Chapter Learning Objectives
Identify and explain the purpose of the three primary relational algebra operators
Identify and explain the primary components of a Structured Query Language (SQL) statement
Identify the relational algebra operations achieved by a given SQL statement
Create a SQL statement to retrieve requested information from a relational database
Examine a SQL statement and the tables to which it will be applied and identify the query result
Find errors in a SQL statement
Create a Microsoft Query-by-Example (QBE) to retrieve information from relational tables
Examine a Microsoft Access QBE query and the tables to which it applies and identify the query result
Find errors in a Microsoft Access QBE query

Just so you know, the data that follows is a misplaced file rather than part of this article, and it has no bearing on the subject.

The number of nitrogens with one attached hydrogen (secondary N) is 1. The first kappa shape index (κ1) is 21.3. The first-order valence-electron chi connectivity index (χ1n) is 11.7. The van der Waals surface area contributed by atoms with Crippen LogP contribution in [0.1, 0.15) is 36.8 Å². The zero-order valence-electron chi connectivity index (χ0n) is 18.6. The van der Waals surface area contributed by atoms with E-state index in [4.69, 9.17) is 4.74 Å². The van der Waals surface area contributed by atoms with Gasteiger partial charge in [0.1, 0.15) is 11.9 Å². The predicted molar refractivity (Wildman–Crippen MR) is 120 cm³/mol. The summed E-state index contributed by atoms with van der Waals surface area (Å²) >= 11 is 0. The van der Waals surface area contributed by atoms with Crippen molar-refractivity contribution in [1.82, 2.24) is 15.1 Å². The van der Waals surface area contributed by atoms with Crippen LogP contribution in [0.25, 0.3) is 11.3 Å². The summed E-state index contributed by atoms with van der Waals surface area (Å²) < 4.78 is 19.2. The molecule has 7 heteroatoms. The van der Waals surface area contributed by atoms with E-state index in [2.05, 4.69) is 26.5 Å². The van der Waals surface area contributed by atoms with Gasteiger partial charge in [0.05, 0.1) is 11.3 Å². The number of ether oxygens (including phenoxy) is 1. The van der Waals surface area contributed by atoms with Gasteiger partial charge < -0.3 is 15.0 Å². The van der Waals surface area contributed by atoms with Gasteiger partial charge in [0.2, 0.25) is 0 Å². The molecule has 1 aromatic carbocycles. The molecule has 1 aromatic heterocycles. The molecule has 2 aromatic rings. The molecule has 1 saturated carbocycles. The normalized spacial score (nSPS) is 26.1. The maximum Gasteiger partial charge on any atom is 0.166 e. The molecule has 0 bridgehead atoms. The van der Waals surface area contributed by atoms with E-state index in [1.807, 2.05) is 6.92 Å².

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Chapter 7Information Retrieval from Relational DatabasesChapter Learning ObjectivesIdentify and explain the purpose of the three primary relational algebra operatorsIdentify and explain the primary components of a Structured Query Language (SQL) statementIdentify the relational algebra operations achieved by a given SQL statementCreate a SQL statement to retrieve requested information from a relational databaseExamine a SQL statement and the tables to which it will be applied and identify the query resultFind errors in a SQL statementCreate a Microsoft Query-by-Example (QBE) to retrieve information from relational tablesExamine a Microsoft Access QBE query and the tables to which it applies and identify the query resultFind errors in a Microsoft Access QBE query2Examples of Needs for Multiple Views of One Data SetCash-basis versus Accrual AccountingWeighted Average versus FIFO or LIFODouble-Declining Balance Depreciation versus Straight LineForeign Currency TranslationHow do we get these multiple views??????? 3Answer: Query the Data SetWhat is Querying?It is asking questions about the data in the database and manipulating or combining the data in different waysWe can isolate certain rows in tables, we can isolate certain columns in tables, we can join tables together, we can create calculations based on various data items, etc.4Querying/Information RetrievalSeveral ingredients are necessary for effective queryingA database that is well-designedIf tables are not fully relational or incompletely specified, or if conceptual model has not been correctly converted into relational form, querying will be difficult or impossibleA query developer who understands the table structures and the nature of the data in the tablesA query developer who understands the desired query outputA query developer who has good logic and reasoning skillsA query developer who knows the querying language used to retrieve information from the enterprise database5Three Query LanguagesRelational AlgebraThree main operators: Select, Project, JoinProvides the conceptual basis for SQL and QBE Structured Query Language (SQL)The user enters commands according to a pre-defined syntax to retrieve desired data. Query By Example (QBE)The user starts with a sample of the table(s) columns and marks the fields he or she wants to include in the answer. Defaults are available for summarizing and manipulating the data.6Relational AlgebraSelectincludes only certain rows from a database table in its “answer”. Project includes only certain columns from a database table in its “answer”Joincombines two or more database tables on the basis of one or more common attributes 7Example Tables (Incomplete Enterprise Database)from Dunn & McCarthy (2004) working paper8Relational Algebra SELECT Find the cash receipts from Customer #2 (keeping all the details of those cash receipts)Select Cash Receipt Where Customer Number = C-2 Giving Answer9Relational Algebra PROJECTFind the customer number, name, and salesperson number for all customersProject Customer Over (Customer#, Name, SP#) Giving Answer10Join TypesInner joinincludes only the records from both tables that have the exact same values in the fields that are joinedI.e., Outer joinincludes all records from one table, and matches those records from the other table for which values in the joined fields are equalI.e., Left Outer JoinRight Outer Join11Relational Algebra Inner JoinFind all details of all customers and all available details of each customer’s salespersonJoin Customer, Salesperson Where Customer.SP# = [Salesperson.Employee Number] Giving Answer12Relational Algebra Left Outer JoinFind all details of all sales and the cash receipt number and amount applied of any cash receipts related to those salesLeft Outer Join Sale, [Sale - CashRecDuality] Where [Sale.Sale#] = [Sale - CashRecDuality.Sale#] Giving Answer13SQL (Structured Query Language)Each query statement follows the same structure:SELECT attribute name(s)FROM table name(s)WHERE criteria is met;14SQL Statements and Relational AlgebraSQL’s SELECT component isolates columnsi.e., relational algebra’s projectSQL’s FROM component is used for identifying the table(s) involvedif >1 table, helps accomplish relational algebra’s join (together with WHERE component that specifies equal fields)SQL’s WHERE component isolates rowsi.e., relational algebra’s selectalso helps accomplish relational algebra’s joinmay be left blank for single-table queries that retrieve all rows15 Find the cash receipts from Customer #2 (keeping all the details of those cash receipts)SQL and Relational Algebra SELECTSelect *From [Cash Receipt]Where [Customer Number] = C-2;(note: the brackets are needed because of spaces in the table and field names; also note * is a wild card indicating all columns should be included)16SQL and Relational Algebra PROJECTSelect Customer#, Name, SP# From Customer;Find the customer number, name, and salesperson number for all customers17SQL and Relational Algebra Inner JoinSelect *From Customer, SalespersonWhere Customer.SP# = [Salesperson.Employee Number];Find all details of all customers and all available details of each customer’s salesperson18SQL and Relational Algebra Outer JoinFind all details of all sales and the cash receipt number and amount applied of any cash receipts related to those salesSelect *From Sale LeftJoin [Sale-CashRecDuality]Where [Sale.Sale#]=[Sale-CashRecDuality.Sale#];19Mathematical Comparison OperatorsSQL Queries may include mathematical comparison operators such as = equal to greater than>= greater than or equal to not equal to (or != in some software)Mathematical comparison operators are typically included in the WHERE clause of the SQL statement, and may be used on all types of fieldsFor date fields, dates that are earlier in time are “less than” dates that are later in time.For text fields, A =50000;21SQL Mathematical Comparison Operators on Character Attributes Select Sale#, AmountFrom SaleWhere SalesRep# E-10;22Queries with Logical OperatorsQueries may include logical operators AND, OR, and NOTAND accomplishes a set intersection – answer includes all instances that meet BOTH conditionsOR accomplishes a set union – answer includes all instances that meet one condition and all instances that meet the other conditionNOT identifies instances that do not meet one or more conditions 23Queries with Special OperatorsBETWEEN is used to define the range limits.The end points of the range are includedSelect Sale#, Amount, DateFrom SaleWhere Date BETWEEN 7/1 and 7/31;24Queries with Special OperatorsIS NULL is used to retrieve attributes for which the value is null.Select *From CashWhere Balance IS NULL;25Queries with Special OperatorsEXISTS is used to retrieve attributes for which the value is not null.Select *From CashWhere Balance EXISTS;26Aggregation Functions in QueriesAn aggregation function summarizes the data values within a field (column)COUNT summarizes the number of rows that contain a given value in the fieldAVERAGE computes the arithmetic mean value of all rows included in the answerSUM computes the arithmetic sum of all rows included in the answerMIN identifies the minimum (lowest) attribute value for the fieldMAX identifies the maximum (greatest) attribute value for the field27Queries with Horizontal Calculations“Horizontal” calculations mathematically combine values from different fields for each rowHorizontal calculations should NOT be included in the same query as an aggregation functionOne query may perform a horizontal calculation and another query that builds on the first query may perform the aggregation function, or vice versaThe “correct” order for the queries depends on the goal28Relational Algebra SELECT in QBE Cash Receipts from Customer C-229Relational Algebra “Select” QBE Example: Cash Receipts from Customer C-230Relational Algebra SELECT in QBE Cash Receipts from Customer C-231Relational Algebra SELECT in QBE Cash Receipts from Customer C-2Enter =“C-2” as Criteria in the Customer Number field32ResultRelational Algebra SELECT in QBE Cash Receipts from Customer C-233Relational Algebra PROJECT in QBECustomer#, name, salesperson#34Relational Algebra PROJECT in QBECustomer#, name, salesperson#35Relational Algebra PROJECT in QBECustomer#, name, salesperson#36Relational Algebra PROJECT in QBECustomer#, name, salesperson#Result37Relational Algebra Inner Join in QBE: All details of customers and their salespeople38Relational Algebra Inner Join in QBE: All details of customers and their salespeople39Relational Algebra Inner Join in QBE: All details of customers and their salespeople40Relational Algebra Inner Join in QBE: All details of customers and their salespeopleResult41Relational Algebra Outer Join in QBE Details of all sales, related cash receipts42Double-click on the join lineRelational Algebra Outer Join in QBE Details of all sales, related cash receipts43Click OKClick on appropriate join typeRelational Algebra Outer Join in QBE Details of all sales, related cash receipts44Notice change in join lineRelational Algebra Outer Join in QBE Details of all sales, related cash receipts45Relational Algebra Outer Join in QBE Details of all sales, related cash receipts46Relational Algebra Outer Join in QBE Details of all sales, related cash receiptsResult47QBE with Mathematical Comparison OperatorCash Account# and Balances >=$50,00048QBE with Mathematical Comparison OperatorCash Account# and Balances >=$50,00049QBE with Mathematical Comparison OperatorCash Account# and Balances >=$50,000Result50QBE with Mathematical Comparison on Character Attribute: Sales Not made by E-1051QBE with Mathematical Comparison on Character Attribute: Sales Not made by E-1052QBE with Mathematical Comparison on Character Attribute: Sales Not made by E-10Result53AND operator in QBE: Sales made before July 31 by Sales Rep E-1054AND operator in QBE: Sales made before July 31 by Sales Rep E-1055Enter selection criteria on same line to accomplish logical “AND”AND operator in QBE: Sales made before July 31 by Sales Rep E-1056AND operator in QBE: Sales made before July 31 by Sales Rep E-10Result57OR operator in QBE: Sales made before July 31 OR by Sales Rep E-1058OR operator in QBE: Sales made before July 31 OR by Sales Rep E-1059Enter selection criteria on separate lines to accomplish logical “OR”OR operator in QBE: Sales made before July 31 OR by Sales Rep E-1060OR operator in QBE: Sales made before July 31 OR by Sales Rep E-10Result61Aggregation SUM and Special Operator BETWEEN in QBE: Total Sales between July 15 and July 3162Bring only the fields you need into the query gridAggregation SUM and Special Operator BETWEEN in QBE: Total Sales between July 15 and July 3163Enter Criteria with BETWEEN operatorClick on summation symbol to add “Total” line to query grid (used for aggregations)Aggregation SUM and Special Operator BETWEEN in QBE: Total Sales between July 15 and July 3164Total line defaults to “Group By” for each field; Change the Amount field to “Sum” and change the Date field to “Where”Aggregation SUM and Special Operator BETWEEN in QBE: Total Sales between July 15 and July 3165Aggregation SUM and Special Operator BETWEEN in QBE: Total Sales between July 15 and July 3166Aggregation SUM and Special Operator BETWEEN in QBE: Total Sales between July 15 and July 31Result67Horizontal Calculation in QBE: Inventory-Sale Line Item Extension68Save query so that fields will be available to the Expression Builder; then click on the magic wand to start the Expression BuilderHorizontal Calculation in QBE: Inventory-Sale Line Item Extension69Horizontal Calculation in QBE: Inventory-Sale Line Item Extension70Horizontal Calculation in QBE: Inventory-Sale Line Item Extension71Horizontal Calculation in QBE: Inventory-Sale Line Item Extension72Horizontal Calculation in QBE: Inventory-Sale Line Item Extension73Horizontal Calculation in QBE: Inventory-Sale Line Item ExtensionResult74Querying SummaryQuerying provides the power of the relational database modelOnce you unlock the mystery of query construction, you can tap into the wealth of information that is at your fingertips in a well-designed relational databaseQuerying requires organized thinking and logicYou must understand the structure of the database tables and the nature of the data in those tables.You must identify which table(s) are needed for each query, and determine the appropriate manipulations that need to be made in the appropriate sequenceSome people find it helpful to organize their thinking by considering what relational algebra operators are needed even though the relational algebra language is rarely usedManually calculating the query result using a representative data sample is also very helpful for identifying query errorsRemember to separate horizontal calculations from vertical aggregationsComprehensive testing of queries is crucial before releasing queries for use by general users75Chapter 7End of Chapter